I decided to fool around a bit with the Notary in LOTRO this morning, giving my toons some surnames that grant character. I've always enjoyed playing around with the rich language that Tolkien created for Lord of the Rings. Most of my toons have some meaning in their names that describes their background or character.
Heren Lokion - As we've said elsewhere on this blog, this is our "translation" of Ordo Serpentis from Latin into Quenya (high elven). "Heren" means Order, as in "Heren Istarion," the Order of Wizards. Interestingly, it's close in spelling to "heru," which means lord, and another translation of "heren" is success, fortune, mastery over. Lokion, I think we misspelled. It should be Lokeon, which is simply the word for snakes made possessive, i.e. "of the snakes." So, Heren Lokeon is "Order of the Snakes" or "Mastery over the Snakes."
Ellote - My main's first name translates to "Star flower" from Quenya.
Avouz - This was a name created via a random letter generator. Avouz was originally a character from D&D Dark Sun realm, so there was no languages to draw upon. However, treating this as an actual Tolkien word produces some interesting results. "Ava" means outside and is used to describe the Void, i.e. Avakuma. "u" is a negative, i.e. "not" or "against." The letter Z does not appear in Quenya that I can tell. Avouz is an Avari prince in LOTRO, so one could argue that his name is from a language that evolved from Quenya and it translates to "Against the Void" or "Not outside."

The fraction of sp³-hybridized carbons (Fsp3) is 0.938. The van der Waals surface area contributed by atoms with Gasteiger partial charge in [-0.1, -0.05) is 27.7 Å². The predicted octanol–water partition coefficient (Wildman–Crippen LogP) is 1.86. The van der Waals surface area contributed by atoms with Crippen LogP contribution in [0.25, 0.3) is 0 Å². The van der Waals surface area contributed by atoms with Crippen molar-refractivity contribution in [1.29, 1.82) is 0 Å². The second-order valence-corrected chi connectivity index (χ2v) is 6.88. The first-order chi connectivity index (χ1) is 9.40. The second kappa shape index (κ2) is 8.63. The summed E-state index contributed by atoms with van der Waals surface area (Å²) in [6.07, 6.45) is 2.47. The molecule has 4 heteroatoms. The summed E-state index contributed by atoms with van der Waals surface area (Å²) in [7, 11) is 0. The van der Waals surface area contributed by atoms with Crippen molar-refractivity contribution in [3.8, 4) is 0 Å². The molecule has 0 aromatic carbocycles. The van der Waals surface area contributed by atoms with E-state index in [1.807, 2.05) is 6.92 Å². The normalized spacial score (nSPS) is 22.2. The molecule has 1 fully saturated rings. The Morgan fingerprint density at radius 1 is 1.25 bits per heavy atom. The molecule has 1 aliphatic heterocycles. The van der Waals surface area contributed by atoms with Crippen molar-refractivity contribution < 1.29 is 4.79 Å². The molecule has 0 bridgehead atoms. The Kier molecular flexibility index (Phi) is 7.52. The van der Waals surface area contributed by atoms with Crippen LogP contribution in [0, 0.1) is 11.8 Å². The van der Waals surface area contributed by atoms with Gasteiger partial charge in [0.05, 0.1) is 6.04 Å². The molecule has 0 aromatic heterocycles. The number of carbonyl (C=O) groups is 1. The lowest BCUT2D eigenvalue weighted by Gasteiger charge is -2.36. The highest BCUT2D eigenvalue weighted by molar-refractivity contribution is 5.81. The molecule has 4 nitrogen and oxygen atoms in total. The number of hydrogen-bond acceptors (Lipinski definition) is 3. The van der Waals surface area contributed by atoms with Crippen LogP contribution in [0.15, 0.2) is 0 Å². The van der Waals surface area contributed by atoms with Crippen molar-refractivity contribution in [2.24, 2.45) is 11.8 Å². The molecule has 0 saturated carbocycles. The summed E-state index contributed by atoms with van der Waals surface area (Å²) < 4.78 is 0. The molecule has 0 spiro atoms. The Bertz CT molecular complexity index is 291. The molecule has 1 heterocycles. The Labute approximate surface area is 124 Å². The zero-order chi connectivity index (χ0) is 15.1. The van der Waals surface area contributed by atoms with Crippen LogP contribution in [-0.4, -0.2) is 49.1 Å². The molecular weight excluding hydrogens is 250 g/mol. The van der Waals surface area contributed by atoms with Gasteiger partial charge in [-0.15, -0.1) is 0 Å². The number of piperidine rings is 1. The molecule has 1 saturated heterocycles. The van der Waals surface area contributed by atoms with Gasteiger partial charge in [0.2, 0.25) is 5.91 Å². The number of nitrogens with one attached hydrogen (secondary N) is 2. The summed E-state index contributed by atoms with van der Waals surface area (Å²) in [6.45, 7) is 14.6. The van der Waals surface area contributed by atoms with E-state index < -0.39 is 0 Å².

Saemonades - Taken from the Greek name Simonides. This one is a bit trickier than Avouz was to plug into a Tolkien language. "Si" means now. There is nothing for "mon" although "men" means region. "Ada" is man in Sindarin, i.e. "Adan" or "Edain" in the plural. "Man of the now region?" Or perhaps "Man of this time." Still an odd name for an elf, but no worse than its original Greek meaning "snub-nosed one." His surname is easier, "Mordeion," son of Morde. Morde was the elven spellcaster played by another friend of ours in our very first MERP campaign back in college.
We don't know a whole lot more about Tolkien's languages for the Rohir, Dwarves, and other races, although it is obvious he did do some work in these areas. Still, I'm not sure I want to try to figure out what Stofnar or Maeoden mean in English. I did my own little language game for Nord, claiming that "korath" means child and "nord" means north in Haradric, so he is "child of the north."